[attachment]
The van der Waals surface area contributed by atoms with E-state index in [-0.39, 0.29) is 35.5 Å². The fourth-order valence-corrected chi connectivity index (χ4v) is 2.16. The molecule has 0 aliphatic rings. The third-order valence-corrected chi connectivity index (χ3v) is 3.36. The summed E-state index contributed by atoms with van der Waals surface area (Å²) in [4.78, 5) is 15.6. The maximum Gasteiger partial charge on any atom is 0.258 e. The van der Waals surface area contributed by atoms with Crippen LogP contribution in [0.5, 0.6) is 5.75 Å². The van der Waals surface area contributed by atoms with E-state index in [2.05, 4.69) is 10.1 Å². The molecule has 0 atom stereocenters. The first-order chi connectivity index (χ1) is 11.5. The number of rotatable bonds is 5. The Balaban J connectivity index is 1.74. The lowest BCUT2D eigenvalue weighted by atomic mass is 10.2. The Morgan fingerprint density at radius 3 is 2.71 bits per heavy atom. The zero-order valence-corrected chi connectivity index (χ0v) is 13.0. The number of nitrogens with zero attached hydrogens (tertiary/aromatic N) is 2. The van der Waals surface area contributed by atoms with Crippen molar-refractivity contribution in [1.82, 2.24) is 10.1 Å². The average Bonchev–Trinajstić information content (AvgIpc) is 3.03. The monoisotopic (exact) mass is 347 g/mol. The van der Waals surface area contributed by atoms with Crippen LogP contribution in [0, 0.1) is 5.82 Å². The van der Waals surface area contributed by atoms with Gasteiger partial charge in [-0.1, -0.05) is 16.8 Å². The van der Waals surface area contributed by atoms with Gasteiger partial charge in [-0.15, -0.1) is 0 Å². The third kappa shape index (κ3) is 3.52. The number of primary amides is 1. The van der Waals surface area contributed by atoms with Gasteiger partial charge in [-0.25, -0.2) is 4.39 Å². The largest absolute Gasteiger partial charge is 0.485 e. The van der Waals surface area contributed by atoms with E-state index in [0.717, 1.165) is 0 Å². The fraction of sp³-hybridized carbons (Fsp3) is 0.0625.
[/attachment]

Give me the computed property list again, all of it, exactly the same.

The van der Waals surface area contributed by atoms with E-state index in [-0.39, 0.29) is 35.5 Å². The fourth-order valence-corrected chi connectivity index (χ4v) is 2.16. The molecule has 0 aliphatic rings. The third-order valence-corrected chi connectivity index (χ3v) is 3.36. The summed E-state index contributed by atoms with van der Waals surface area (Å²) in [4.78, 5) is 15.6. The maximum Gasteiger partial charge on any atom is 0.258 e. The van der Waals surface area contributed by atoms with Crippen LogP contribution in [0.5, 0.6) is 5.75 Å². The van der Waals surface area contributed by atoms with E-state index in [2.05, 4.69) is 10.1 Å². The molecule has 0 atom stereocenters. The first-order chi connectivity index (χ1) is 11.5. The number of rotatable bonds is 5. The Balaban J connectivity index is 1.74. The lowest BCUT2D eigenvalue weighted by atomic mass is 10.2. The Morgan fingerprint density at radius 3 is 2.71 bits per heavy atom. The zero-order valence-corrected chi connectivity index (χ0v) is 13.0. The number of nitrogens with zero attached hydrogens (tertiary/aromatic N) is 2. The van der Waals surface area contributed by atoms with Crippen molar-refractivity contribution in [1.82, 2.24) is 10.1 Å². The average Bonchev–Trinajstić information content (AvgIpc) is 3.03. The monoisotopic (exact) mass is 347 g/mol. The van der Waals surface area contributed by atoms with Crippen LogP contribution in [0, 0.1) is 5.82 Å². The van der Waals surface area contributed by atoms with Gasteiger partial charge in [-0.1, -0.05) is 16.8 Å². The van der Waals surface area contributed by atoms with Gasteiger partial charge in [-0.15, -0.1) is 0 Å². The third kappa shape index (κ3) is 3.52. The number of primary amides is 1. The van der Waals surface area contributed by atoms with Gasteiger partial charge in [-0.25, -0.2) is 4.39 Å². The largest absolute Gasteiger partial charge is 0.485 e. The van der Waals surface area contributed by atoms with E-state index in [0.717, 1.165) is 0 Å². The fraction of sp³-hybridized carbons (Fsp3) is 0.0625.